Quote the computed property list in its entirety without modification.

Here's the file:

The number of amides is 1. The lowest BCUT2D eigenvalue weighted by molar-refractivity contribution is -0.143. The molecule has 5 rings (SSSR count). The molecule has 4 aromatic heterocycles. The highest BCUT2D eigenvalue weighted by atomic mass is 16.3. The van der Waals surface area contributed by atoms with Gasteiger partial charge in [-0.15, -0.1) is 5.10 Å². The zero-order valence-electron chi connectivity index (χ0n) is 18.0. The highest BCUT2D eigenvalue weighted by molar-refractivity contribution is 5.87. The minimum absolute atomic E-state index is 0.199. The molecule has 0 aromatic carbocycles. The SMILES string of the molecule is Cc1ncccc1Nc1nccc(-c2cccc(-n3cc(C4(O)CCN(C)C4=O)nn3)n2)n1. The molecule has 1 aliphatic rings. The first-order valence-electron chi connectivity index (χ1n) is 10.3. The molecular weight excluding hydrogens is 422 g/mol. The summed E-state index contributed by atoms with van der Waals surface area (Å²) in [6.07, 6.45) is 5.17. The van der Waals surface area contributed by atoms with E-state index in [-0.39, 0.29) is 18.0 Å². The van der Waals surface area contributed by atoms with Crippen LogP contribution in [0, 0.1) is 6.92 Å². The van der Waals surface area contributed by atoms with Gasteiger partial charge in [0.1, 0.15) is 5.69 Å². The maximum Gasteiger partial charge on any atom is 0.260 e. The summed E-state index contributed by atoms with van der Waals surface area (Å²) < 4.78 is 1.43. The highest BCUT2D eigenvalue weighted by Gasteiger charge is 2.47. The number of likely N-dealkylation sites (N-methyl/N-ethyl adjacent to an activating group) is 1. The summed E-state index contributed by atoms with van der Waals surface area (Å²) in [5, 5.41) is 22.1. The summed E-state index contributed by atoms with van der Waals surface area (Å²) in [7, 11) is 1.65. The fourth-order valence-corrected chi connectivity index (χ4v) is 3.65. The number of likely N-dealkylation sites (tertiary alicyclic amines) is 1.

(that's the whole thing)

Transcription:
The number of amides is 1. The lowest BCUT2D eigenvalue weighted by molar-refractivity contribution is -0.143. The molecule has 5 rings (SSSR count). The molecule has 4 aromatic heterocycles. The highest BCUT2D eigenvalue weighted by atomic mass is 16.3. The van der Waals surface area contributed by atoms with Gasteiger partial charge in [-0.15, -0.1) is 5.10 Å². The zero-order valence-electron chi connectivity index (χ0n) is 18.0. The highest BCUT2D eigenvalue weighted by molar-refractivity contribution is 5.87. The minimum absolute atomic E-state index is 0.199. The molecule has 0 aromatic carbocycles. The SMILES string of the molecule is Cc1ncccc1Nc1nccc(-c2cccc(-n3cc(C4(O)CCN(C)C4=O)nn3)n2)n1. The molecule has 1 aliphatic rings. The first-order valence-electron chi connectivity index (χ1n) is 10.3. The molecular weight excluding hydrogens is 422 g/mol. The summed E-state index contributed by atoms with van der Waals surface area (Å²) in [6.07, 6.45) is 5.17. The van der Waals surface area contributed by atoms with E-state index in [-0.39, 0.29) is 18.0 Å². The van der Waals surface area contributed by atoms with Crippen LogP contribution in [0, 0.1) is 6.92 Å². The van der Waals surface area contributed by atoms with Gasteiger partial charge in [0.1, 0.15) is 5.69 Å². The maximum Gasteiger partial charge on any atom is 0.260 e. The summed E-state index contributed by atoms with van der Waals surface area (Å²) < 4.78 is 1.43. The highest BCUT2D eigenvalue weighted by Gasteiger charge is 2.47. The number of likely N-dealkylation sites (N-methyl/N-ethyl adjacent to an activating group) is 1. The summed E-state index contributed by atoms with van der Waals surface area (Å²) in [5, 5.41) is 22.1. The summed E-state index contributed by atoms with van der Waals surface area (Å²) in [7, 11) is 1.65. The fourth-order valence-corrected chi connectivity index (χ4v) is 3.65. The number of likely N-dealkylation sites (tertiary alicyclic amines) is 1.